This is my submission for Chuck Wendig’s latest flash fiction challenge, the Four-Part Story. It seems like a somewhat complete story, but of course it leaves several big options for continuation. I like this world, and might do something with it, you know, if I finish all the other things I started.
The hunt would be successful, Birdkin thought, and all because of him. None of the River tribe had caught any meat this time, and it had seemed like they would dine on nuts and greens because of it. But now he, Birdkin Riverson, was poised to fill the larders of his people. He had spotted a vole sniffing and scratching its way through the forest and he was poised to fall upon it. He was stretched taut on a branch above, camouflaged. His skin was already as brown as the bark, and his long hunting coat—brown with hints of green—hid the rest of him. Once the rodent approached his blind he would drop on its back and cut its throat with the his knife. He would claim the heart as his warrior prize and mount the teeth as a necklace, or on a war club, or maybe a war club necklace, he wasn’t sure.
The animal came nearer, twitching its whiskers as it scrabbled in the dirt for seeds. Birdkin started to loosen his grip, then froze. Across the feeding trail the vole was using, past Big Cedar, but definitely in River Tribe territory, was a Village Tribe scouting party. Three that he could see, crouched in a thicket chewing on trail rations. They weren’t making any effort to hide, but he wouldn’t have seen them if he wasn’t up on the branch. He let out a birdlike chirp, which alerted Blackwhisker and her sister Greywhisker, perched in a crook of Gnarled Oak. They looked toward him and he pointed toward the hostile patrol. More subtle chittering and chirping alerted the entire hunting party, which began converging on the three Village people.
Birdkin watched his vole trundle through the brush past him and sighed. No meat for now, but this was more important. If the Village Tribe was bold enough to break an age-old truce something had to be done about it.
This had been a wide-ranging hunt, and riverfolk spanned the area around the enemy patrol. Now with a few well-timed signals they moved silently over the forest floor, weapons drawn, and before the villagefolk saw what was happening they were surrounded by surly, growling River people brandishing bows, swords, pikes and knives. Shinetooth Eightfingers stepped forward and addressed them.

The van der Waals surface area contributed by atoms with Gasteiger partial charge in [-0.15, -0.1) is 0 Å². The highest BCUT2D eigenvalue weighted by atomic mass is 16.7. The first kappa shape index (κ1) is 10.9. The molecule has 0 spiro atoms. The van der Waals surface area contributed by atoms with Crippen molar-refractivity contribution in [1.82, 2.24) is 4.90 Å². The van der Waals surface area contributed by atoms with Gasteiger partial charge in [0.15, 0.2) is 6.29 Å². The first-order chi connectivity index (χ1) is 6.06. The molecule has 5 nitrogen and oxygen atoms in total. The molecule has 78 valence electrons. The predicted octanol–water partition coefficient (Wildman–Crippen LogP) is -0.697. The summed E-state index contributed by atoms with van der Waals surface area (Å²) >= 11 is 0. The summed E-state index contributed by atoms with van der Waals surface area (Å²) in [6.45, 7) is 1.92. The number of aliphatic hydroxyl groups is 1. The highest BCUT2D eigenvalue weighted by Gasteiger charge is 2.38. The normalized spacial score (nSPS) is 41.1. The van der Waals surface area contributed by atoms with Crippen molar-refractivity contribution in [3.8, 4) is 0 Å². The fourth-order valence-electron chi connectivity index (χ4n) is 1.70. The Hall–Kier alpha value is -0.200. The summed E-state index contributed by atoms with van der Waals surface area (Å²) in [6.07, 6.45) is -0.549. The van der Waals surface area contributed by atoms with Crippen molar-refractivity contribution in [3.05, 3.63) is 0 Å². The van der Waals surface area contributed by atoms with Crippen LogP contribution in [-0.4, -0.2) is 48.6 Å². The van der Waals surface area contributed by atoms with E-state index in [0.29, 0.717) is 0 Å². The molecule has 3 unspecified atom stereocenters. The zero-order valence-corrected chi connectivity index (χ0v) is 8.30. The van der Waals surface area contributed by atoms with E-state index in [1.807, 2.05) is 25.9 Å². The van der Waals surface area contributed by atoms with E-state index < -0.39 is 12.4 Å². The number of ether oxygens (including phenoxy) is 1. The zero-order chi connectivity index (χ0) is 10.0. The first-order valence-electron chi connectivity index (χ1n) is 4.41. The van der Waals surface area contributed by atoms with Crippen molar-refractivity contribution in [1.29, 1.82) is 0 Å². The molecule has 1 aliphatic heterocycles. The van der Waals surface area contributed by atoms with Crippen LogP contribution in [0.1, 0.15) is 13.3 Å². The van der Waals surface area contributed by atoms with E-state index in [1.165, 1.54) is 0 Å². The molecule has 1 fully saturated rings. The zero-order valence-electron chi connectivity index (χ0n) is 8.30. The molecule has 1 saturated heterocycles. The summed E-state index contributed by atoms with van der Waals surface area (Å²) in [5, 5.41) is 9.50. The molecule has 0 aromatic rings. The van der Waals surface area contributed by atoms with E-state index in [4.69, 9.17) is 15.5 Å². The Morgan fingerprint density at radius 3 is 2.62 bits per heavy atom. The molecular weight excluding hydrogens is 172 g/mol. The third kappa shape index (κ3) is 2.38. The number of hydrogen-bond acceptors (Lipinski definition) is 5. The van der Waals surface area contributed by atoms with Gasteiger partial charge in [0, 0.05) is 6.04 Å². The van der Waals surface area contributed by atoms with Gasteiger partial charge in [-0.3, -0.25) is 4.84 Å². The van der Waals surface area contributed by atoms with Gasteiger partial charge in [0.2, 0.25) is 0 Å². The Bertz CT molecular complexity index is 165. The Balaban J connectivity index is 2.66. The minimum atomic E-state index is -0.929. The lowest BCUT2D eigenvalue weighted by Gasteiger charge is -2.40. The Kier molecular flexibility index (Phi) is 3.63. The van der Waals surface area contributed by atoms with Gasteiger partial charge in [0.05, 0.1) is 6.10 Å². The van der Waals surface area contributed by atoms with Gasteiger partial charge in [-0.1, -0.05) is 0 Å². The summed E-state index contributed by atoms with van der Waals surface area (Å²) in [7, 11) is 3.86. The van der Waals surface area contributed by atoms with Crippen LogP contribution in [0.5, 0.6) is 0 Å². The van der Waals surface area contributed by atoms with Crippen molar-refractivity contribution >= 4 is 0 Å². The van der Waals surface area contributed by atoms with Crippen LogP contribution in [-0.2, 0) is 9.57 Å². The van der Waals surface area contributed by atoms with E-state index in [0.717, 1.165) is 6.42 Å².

“You are in the land of the River People, which is ours by ancient truce, and in which the presence of People of the Village is proscribed.” The three Village people seemed unperturbed.
“State your business, and explain why we should not make you a fine meal for ravens.” A lanky, green-skinned warrior of middle years stepped forward.
“Our business? We wanted to take an afternoon stroll to a part of the forest we’ve never seen. You have pretty lands here. I can’t tell you why you shouldn’t kill us, except that we made it onto your lands undetected and more of our people may decide to take afternoon strolls. They would not take kindly to our deaths.” A squat, heavily-muscled nutbrown thug piped up.
“And we killed your sentries without you noticing so we—“ A green woman in an acorn helm swatted him in the back of the head.
“Shut your seed-hole, Dirteater.” Two River Tribe scouts ran up to the group.
“We found Thistle and Mossbeard! They’re dead! Garrotted with spider silk!” A collective growl rose from the assembled River people.. The green patrol leader grinned slyly, but his satisfaction was cut short by fierce whistles from Blackwhisker and Greywhisker.
“Cat!” Everyone yelled in unison, and scattered as the animal, a striped tom, landed in the clearing. It swatted its massive paw toward the three Villagers, knocking Dirteater unconscious several feet away. The animal leapt to him and held him down with a paw, not noticing that Dirteater’s two companions were now attacking it. They first threw pikes at its flanks, then before it wheeled around began hacking at the back of its legs with their swords. The River folk were stunned. No-one they knew had tried to take on one of the cats in battle. It was unheard of, until now.
The Whisker Sisters drew their bows and let fly volleys of arrows at the beast, while the rest of them surrounded it and aimed arrows and spears. The bravest and most foolish closed with the creature and tried to stab it with their small weapons. Birdkin was one of these, climbing tufts of fur on its leg and hacking tendons before he was thrown off again and again. The cat was not used to its prey fighting back and attempted to flee, but it could not shake off its attackers. The green woman in the acorn helm spun a weighted length of woven silk above her head, then released it to spin around the cat’s front legs. She pulled it taut and the animal began to topple, yowling in fear. Most of the warriors who had been climbing its flanks jumped clear, but Birdkin, who had made his way almost to a shoulder, kept hacking away, unaware that he was about to be crushed. The green woman, seeing this, leapt forward and into the air, tackled him around his midsection, and propelled him out of danger. He looked up at her, and tried to thank her, but hitting the ground had knocked the breath out of him. He mouthed the words just as his own people surrounded her and dragged her away.
Once the cat was down and they had access to its throat the crowd made quick, if messy, work of the beast, then took inventory of the situation. Three River warriors lost their lives, as did Dirteater and the Village patrol leader. With the work of the rest of the tribe they would have meat to last for many moons, which was fortunate, as they didn’t know when the Village Tribe would make its attack. They withdrew for the night, and Birdkin, snug on his moss bed, dreamed of a green woman in an acorn helm.